Three ladies were discussing the problem of bringing their sons home from their respective colleges for the holidays. They were concerned about the possibility of their children encountering disreputable women on the train journey. Unable to find a suitable chaperone, they were relieved when a friend offered to lend them her son's tutor, Father Lecuir, a young and cultured priest.
Father Lecuir set out to fetch the boys and found a compartment on the train occupied by an old couple and a young woman. The old couple left, and the young woman remained in the compartment with the priest and the boys. As the journey progressed, the young woman began to show signs of distress and eventually revealed that she was about to give birth.
I will help you, Madame. I don’t know what to do or what to say or what effort to make; I will help you as best I can.
The priest, although inexperienced in such matters, decided to help the woman. He instructed the boys to look out of the window and not to turn around.
As for you, you are going to put your heads out of the windows, and if one of you turns round, he will copy out for me a thousand lines of Virgil.
Despite their curiosity, the boys obeyed the priest's orders. The young woman gave birth to a baby boy, and the priest quickly baptized him.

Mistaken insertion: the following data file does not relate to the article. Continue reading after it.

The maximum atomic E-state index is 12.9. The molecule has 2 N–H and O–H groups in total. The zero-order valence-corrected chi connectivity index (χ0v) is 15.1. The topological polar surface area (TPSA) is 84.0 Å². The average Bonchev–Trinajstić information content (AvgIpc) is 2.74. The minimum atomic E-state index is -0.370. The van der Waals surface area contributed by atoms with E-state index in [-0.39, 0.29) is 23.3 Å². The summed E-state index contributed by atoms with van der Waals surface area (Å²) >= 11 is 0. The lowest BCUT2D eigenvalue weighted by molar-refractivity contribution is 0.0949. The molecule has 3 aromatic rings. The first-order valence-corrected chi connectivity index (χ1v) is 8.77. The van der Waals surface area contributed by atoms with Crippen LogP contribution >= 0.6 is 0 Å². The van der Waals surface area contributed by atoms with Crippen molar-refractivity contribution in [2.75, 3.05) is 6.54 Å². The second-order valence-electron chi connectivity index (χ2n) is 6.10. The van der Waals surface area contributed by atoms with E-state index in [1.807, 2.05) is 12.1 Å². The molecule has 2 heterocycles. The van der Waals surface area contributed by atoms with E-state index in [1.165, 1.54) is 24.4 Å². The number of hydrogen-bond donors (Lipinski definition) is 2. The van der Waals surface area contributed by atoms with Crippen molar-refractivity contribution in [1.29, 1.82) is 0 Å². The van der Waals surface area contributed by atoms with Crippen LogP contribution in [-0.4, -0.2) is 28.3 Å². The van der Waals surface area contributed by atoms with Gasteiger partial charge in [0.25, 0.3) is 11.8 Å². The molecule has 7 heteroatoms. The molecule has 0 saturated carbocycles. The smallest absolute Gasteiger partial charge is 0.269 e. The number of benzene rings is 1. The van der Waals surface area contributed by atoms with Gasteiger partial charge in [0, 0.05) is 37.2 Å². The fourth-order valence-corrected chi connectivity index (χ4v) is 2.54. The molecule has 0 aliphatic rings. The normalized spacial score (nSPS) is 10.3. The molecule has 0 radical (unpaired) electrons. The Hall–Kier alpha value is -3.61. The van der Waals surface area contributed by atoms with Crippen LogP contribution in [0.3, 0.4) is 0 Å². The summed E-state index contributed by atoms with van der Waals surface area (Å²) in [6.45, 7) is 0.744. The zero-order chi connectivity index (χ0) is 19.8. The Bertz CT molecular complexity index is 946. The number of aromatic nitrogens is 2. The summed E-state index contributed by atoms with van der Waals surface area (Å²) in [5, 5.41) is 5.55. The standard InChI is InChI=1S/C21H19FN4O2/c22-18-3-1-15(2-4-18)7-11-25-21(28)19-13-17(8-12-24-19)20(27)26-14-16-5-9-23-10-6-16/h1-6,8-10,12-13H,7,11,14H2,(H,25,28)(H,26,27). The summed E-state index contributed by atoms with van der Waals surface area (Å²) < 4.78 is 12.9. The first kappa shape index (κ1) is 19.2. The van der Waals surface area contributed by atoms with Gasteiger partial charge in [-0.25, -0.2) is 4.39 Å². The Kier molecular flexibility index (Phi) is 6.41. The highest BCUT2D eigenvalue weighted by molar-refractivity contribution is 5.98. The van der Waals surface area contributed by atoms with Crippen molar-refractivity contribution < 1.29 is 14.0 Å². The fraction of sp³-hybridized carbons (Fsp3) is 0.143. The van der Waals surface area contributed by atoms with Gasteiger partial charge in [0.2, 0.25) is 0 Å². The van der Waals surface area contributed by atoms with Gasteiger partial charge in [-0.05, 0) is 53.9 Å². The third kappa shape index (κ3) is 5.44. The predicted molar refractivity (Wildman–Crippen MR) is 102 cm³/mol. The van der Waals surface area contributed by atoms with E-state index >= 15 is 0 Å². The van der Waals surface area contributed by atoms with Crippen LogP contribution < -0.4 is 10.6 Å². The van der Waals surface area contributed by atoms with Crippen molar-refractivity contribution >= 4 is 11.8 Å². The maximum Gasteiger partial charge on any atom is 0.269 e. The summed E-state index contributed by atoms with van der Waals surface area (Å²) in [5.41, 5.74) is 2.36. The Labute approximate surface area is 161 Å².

It’s a boy. I baptise thee in the name of the Father, of the Son, and of the Holy Ghost. Amen.
When the train arrived at its destination, the priest presented the baby to the boys' mothers, who were shocked and speechless. That evening, the families had dinner together, and the boys were full of questions about the baby's origin. The mothers tried to evade their questions, but the boys persisted. Finally, one of the boys suggested that the priest must be a conjurer like Robert Houdin, who could make things appear out of nowhere. The mother replied that it was God who had sent the baby, and that he had come from under a cabbage, like all babies. The boys were left puzzled but intrigued by the mysterious events of their train journey.